Biographical Sketch of Ernestine "Nan" Coughran Strandborg

Biographical Database of NAWSA Suffragists, 1890-1920

Biography of Ernestine "Nan" Coughran Strandborg, 1876-1966

By Ali Zaidi, undergraduate student, University of Maryland, College Park

Ernestine "Nan" Coughran was born on October 17, 1876 in Mariposa County, California. In her twenties, she worked as a journalist in San Francisco, Butte, Honolulu and Seattle. At age 31, she married William Peter Strandborg in Portland, Oregon. Their January 26, 1907 wedding was attended by Dr. Elsie Patton, Nan's sister Miss Lucile Coughran, and J.J. Harrison who worked for the Evening Telegram. At the time of their wedding, Nan listed her occupation as "newspaper writer" and William listed his occupation as "newspaper man." The couple likely met through work on the Seattle Star newspaper. According to Bureau of Land Management records, Nan was granted a land patent in Douglas County, Oregon, in 1909.

Nan Strandborg was a suffrage advocate who used her journalism and publicity skills to help facilitate the passage of a state amendment in 1912. As a member of the Portland Women's Club, she joined a seven-person campaign committee for equal suffrage organized after hearing a rousing speech renowned suffragist Abigail Scott Duniway. The committee was led by Sara Evans, Grace Watt Ross, and Dr. Esther Pohl Lovejoy, but they wisely picked Nan Strandborg to head up press and publicity. When the committee established a headquarters in the Rothchild building, they received free furnishings from a supportive local business. Other department stores in the area pledged their support for the cause through window displays and advertisements. They also ordered ten thousand buttons for supporters of their cause. ("Women Urge Suffrage"). Nan took on the role of executive secretary of the committee, putting out press releases about the suffrage campaign twice a week, making sure that newspapers throughout the state were aware of new developments (Jensen, "Neither Head Nor Tail to the Campaign"). Historian Kimberly Jensen's research has uncovered that Nan Strandborg wrote to Dr. Esther Pohl Lovejoy over thirty years after the 1912 campaign, remembering Lovejoy as "our star speaker and chief money-raiser" and referring to herself as "the one who chased after you with the handkerchiefs, parasol, pocket-books, and other little impediments you were always leaving behind in the mad rush to luncheon clubs and anywhere else we could line you up for a platform blast!" (qtd. in Oregon's Doctor to the World, 104). In Nan's mind, it was Lovejoy's oratorical skills coupled with her willingness to perform traditional femininity (which she believed contrasted strongly with more established suffragists like Duniway) that ultimately persuaded men voters in Oregon to adopt the suffrage amendment in November 1912. Though she was often behind-the-scenes, it is clear that Nan's advertising and publicity prowess was instrumental in gaining support for the campaign.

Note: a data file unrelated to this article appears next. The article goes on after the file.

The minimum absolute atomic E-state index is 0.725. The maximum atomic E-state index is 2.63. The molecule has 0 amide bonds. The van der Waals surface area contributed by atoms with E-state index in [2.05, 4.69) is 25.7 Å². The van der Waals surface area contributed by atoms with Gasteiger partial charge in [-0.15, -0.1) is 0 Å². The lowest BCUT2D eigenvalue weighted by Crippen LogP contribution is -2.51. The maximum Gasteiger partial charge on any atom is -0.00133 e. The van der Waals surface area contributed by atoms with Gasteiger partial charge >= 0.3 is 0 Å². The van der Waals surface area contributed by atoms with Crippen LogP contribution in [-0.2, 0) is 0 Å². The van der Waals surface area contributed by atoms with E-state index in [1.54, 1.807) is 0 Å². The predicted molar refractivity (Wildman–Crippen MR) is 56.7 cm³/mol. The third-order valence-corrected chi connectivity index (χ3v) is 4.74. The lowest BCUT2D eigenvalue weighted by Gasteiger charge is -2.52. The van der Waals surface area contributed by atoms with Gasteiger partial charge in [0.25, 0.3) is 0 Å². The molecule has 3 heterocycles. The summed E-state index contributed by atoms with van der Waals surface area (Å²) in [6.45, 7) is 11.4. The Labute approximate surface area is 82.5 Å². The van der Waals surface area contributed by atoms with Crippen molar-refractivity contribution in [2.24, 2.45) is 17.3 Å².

After the 1912 campaign, Nan remained in the public eye through her work in publicity. In 1913, she served as a judge of parade floats and motorcycles in the Rose Festival Parade, which drew up to 30,000 people from Oregon and surrounding states. She was active in the Portland Women's Ad Club and was part of a delegation that traveled to San Diego for a convention of Pacific Coast advertising clubs. Nan appears to have spent the rest of her career in Portland, where she lived until her death on June 15, 1966 at the age of 89.


Biographical information was gathered via census data, marriage license, city directories, and death certificate using and HeritageQuest. Note that Ernestine Coughran Strandborg's name was often misspelled, and she regularly used her nickname, Nan. Information about her land patent is available here: Researchers should visit the University of Oregon's Historical Oregon Newspaper database (, the Century of Action Project (, the Oregon History Project (, the Oregon Encyclopedia (, and the Oregon Blue Book web exhibit on "Origins of Women's Suffrage in Oregon" ( following articles, were particularly instructive for this bio-sketch: "Ernestine Coughran now Mrs. Strandborg," The Pacific Commercial Advertiser, 8 February 1907. Library of Congress Chronicling America; "Women Urge Suffrage," Oregonian 24 February 1912; "Suffrage Forces Divide," Portland Evening Telegram, 16 March 1912; "30,000 Expected at Rose Festival," Morning Oregonian, 7 June 1913. As noted, Kimberly Jensen's scholarship on Dr. Esther Pohl Lovejoy is very useful for understanding this moment in Oregon Suffrage History. See " 'Neither Head Nor Tail to the Campaign:' Esther Pohl Lovejoy and the Oregon Woman Suffrage Victory of 1912," Oregon History Quarterly 108.3 (2007): 350-383; Oregon's Doctor to the World: Esther Pohl Lovejoy and a Life in Activism (Seattle: University of Washington Press, 2012).

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